Some things are better left the way it is made while there are some that need require a bit of ‘divine intervention’.
You see, Japanese manufacturers in general love their rev-happy NA engines and have amassed great joy in extracting power from them. Honda had the most success until they had to visit the dark arts of forced induction with the Type R.
NA tuning can only take you so far before you run out of displacement. With turbo’s you can get away with virtually anything.
Turbo is the way to go
The Suzuki Swift Sport falls in the latter category simply because its method of attaining power wasn’t the most effective around. Each of Suzuki’s previous Swift Sport models employed naturally aspirated 1.6-litre engines, which is all good and well, but if you want to be in the conversation with the big boys, there was little comparison to be had. It was missing a key ingredient and that was a turbocharger.
Whether it was following what everyone was doing or the boardroom wanted something to compete with the rest, the new Swift Sport would boast (or boost) turbo goodness. Out went the 1.6l and in went a BoosterJet 1.4l, a downgrade of sorts but improvements to the suspension and a chassis weighing 970kg, you had one potent performance car.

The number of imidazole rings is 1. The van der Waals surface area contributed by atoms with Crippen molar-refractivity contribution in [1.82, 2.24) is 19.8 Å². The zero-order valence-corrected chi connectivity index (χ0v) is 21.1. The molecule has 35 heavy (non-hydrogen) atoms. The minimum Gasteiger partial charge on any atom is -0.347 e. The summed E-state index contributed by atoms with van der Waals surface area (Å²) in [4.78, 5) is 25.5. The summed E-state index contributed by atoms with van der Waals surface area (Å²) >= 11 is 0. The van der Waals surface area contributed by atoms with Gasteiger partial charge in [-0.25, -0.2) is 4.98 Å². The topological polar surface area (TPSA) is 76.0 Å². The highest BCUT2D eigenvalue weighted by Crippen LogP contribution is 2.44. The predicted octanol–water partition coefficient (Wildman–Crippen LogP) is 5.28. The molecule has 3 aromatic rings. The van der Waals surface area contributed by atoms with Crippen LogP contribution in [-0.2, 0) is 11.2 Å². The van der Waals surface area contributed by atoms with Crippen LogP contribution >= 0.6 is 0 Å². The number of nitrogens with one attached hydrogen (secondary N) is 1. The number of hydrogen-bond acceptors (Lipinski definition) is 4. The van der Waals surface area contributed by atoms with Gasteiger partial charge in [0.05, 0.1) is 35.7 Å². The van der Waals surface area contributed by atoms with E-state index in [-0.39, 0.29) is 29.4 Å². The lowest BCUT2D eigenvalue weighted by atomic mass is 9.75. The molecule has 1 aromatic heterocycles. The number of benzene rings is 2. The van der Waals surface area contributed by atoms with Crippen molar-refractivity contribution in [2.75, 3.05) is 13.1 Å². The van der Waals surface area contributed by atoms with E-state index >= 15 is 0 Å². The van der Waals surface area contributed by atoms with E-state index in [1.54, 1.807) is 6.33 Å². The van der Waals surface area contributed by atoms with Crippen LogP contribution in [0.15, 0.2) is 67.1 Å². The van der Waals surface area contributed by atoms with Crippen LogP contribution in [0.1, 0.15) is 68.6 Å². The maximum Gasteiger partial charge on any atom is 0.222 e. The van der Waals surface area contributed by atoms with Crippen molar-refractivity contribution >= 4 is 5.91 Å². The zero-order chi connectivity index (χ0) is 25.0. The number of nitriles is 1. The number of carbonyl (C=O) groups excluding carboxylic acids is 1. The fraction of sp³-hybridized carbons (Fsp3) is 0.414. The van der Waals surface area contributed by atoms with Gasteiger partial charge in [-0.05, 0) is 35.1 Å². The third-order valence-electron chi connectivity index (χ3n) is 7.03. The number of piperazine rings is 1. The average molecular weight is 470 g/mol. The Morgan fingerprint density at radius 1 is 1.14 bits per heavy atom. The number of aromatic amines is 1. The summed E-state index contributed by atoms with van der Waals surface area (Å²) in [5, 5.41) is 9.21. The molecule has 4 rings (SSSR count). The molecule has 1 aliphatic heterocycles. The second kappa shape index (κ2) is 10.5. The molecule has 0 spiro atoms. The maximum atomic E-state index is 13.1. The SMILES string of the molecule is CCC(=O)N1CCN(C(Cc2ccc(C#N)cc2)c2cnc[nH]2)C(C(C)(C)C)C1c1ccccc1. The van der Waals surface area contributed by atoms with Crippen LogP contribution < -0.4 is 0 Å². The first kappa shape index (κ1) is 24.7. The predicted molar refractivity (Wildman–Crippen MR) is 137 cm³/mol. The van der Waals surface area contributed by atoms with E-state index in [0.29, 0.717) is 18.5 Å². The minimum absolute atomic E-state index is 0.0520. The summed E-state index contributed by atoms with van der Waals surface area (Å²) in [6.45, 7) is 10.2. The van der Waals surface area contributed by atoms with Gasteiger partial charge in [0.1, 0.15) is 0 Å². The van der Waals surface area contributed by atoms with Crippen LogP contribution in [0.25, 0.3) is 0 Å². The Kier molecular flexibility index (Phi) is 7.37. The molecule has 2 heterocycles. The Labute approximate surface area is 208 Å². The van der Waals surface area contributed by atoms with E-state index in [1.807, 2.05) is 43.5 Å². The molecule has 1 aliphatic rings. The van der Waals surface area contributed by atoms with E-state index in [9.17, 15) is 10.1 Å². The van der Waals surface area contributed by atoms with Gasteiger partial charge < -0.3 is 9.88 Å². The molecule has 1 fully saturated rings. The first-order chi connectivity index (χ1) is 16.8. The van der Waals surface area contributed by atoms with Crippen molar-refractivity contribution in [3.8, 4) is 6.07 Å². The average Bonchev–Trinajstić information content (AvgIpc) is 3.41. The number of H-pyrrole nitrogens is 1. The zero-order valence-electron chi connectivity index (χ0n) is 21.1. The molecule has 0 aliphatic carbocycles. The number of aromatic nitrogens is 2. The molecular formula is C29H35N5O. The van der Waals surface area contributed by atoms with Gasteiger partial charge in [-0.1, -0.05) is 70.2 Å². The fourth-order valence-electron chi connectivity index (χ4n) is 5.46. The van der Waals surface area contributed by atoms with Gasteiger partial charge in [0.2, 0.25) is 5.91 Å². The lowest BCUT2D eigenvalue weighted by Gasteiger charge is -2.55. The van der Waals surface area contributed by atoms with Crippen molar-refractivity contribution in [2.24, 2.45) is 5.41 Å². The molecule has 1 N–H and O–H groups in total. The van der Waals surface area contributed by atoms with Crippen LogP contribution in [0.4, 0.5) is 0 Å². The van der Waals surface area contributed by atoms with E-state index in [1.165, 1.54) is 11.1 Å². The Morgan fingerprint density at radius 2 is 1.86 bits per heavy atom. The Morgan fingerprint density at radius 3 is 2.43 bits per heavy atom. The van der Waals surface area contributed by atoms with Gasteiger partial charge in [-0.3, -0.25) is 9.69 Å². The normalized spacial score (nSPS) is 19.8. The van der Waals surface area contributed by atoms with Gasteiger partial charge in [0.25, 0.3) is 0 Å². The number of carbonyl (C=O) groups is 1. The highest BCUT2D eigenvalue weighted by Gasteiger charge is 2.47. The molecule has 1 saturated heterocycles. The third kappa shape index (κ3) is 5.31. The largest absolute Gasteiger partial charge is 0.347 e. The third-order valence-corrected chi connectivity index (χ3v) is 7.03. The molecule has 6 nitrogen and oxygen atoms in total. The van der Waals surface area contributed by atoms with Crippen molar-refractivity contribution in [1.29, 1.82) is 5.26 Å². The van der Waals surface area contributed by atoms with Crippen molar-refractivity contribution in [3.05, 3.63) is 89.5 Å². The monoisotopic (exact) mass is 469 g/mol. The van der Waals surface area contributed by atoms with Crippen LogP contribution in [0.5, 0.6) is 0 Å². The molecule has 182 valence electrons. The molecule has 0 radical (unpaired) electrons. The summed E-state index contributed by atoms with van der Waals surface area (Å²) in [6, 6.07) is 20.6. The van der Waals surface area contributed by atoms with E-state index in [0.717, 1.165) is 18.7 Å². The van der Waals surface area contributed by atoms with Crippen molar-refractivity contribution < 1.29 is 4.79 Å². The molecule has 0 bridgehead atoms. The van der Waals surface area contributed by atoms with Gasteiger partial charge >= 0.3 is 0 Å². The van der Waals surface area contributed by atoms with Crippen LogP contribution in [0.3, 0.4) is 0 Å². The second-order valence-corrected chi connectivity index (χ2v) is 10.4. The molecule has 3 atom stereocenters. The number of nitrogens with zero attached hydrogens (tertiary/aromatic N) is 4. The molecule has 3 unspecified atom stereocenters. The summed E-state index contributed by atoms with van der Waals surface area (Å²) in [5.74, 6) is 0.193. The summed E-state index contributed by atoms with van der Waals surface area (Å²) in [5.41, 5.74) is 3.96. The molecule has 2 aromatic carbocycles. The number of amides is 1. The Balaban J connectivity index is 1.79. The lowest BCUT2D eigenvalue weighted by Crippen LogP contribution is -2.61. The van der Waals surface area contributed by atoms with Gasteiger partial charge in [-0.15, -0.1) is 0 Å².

Boost, boost and more boost
Once you’re behind the wheel you just want to hit boost each and everytime – its such an enjoyable experience when it kicks in from as low as 2300rpm. Gearshifts from the 6-speed manual gearbox is slick and you can easily find yourself at the 120km/h mark in 3rd. It’s worth noting that the Swift Sport only pushes out 103kW and 230Nm but damn it feels faster and that is in large part down to the turbo.
It makes considerably less kilowatts than a Polo GTI for instance but this car was put together in such a way that you can give it horns around a track and still hold its own in a straight line. Not bad for a little 1.4.
Yes it makes 3kW more than the previous generation but the difference is in how it performs. If you’re not careful, you could very well be a few car lengths behind from the launch because this thing goes like it has something to lose.
It doesn’t look bad either with mean-looking headlight LED’s offered as stock. The 15-inch polished wheels could have been better designed but it serves a purpose in how the car performs. Inside is pretty much Plain Jane with the only difference being the ‘Tombstone’ sport seats, infotainment touchscreen and red touches in and around the centre console.
Suzuki have concocted a formula that works. Its bread and butter is its smaller cars, but they now have a strong performance hero to look up to.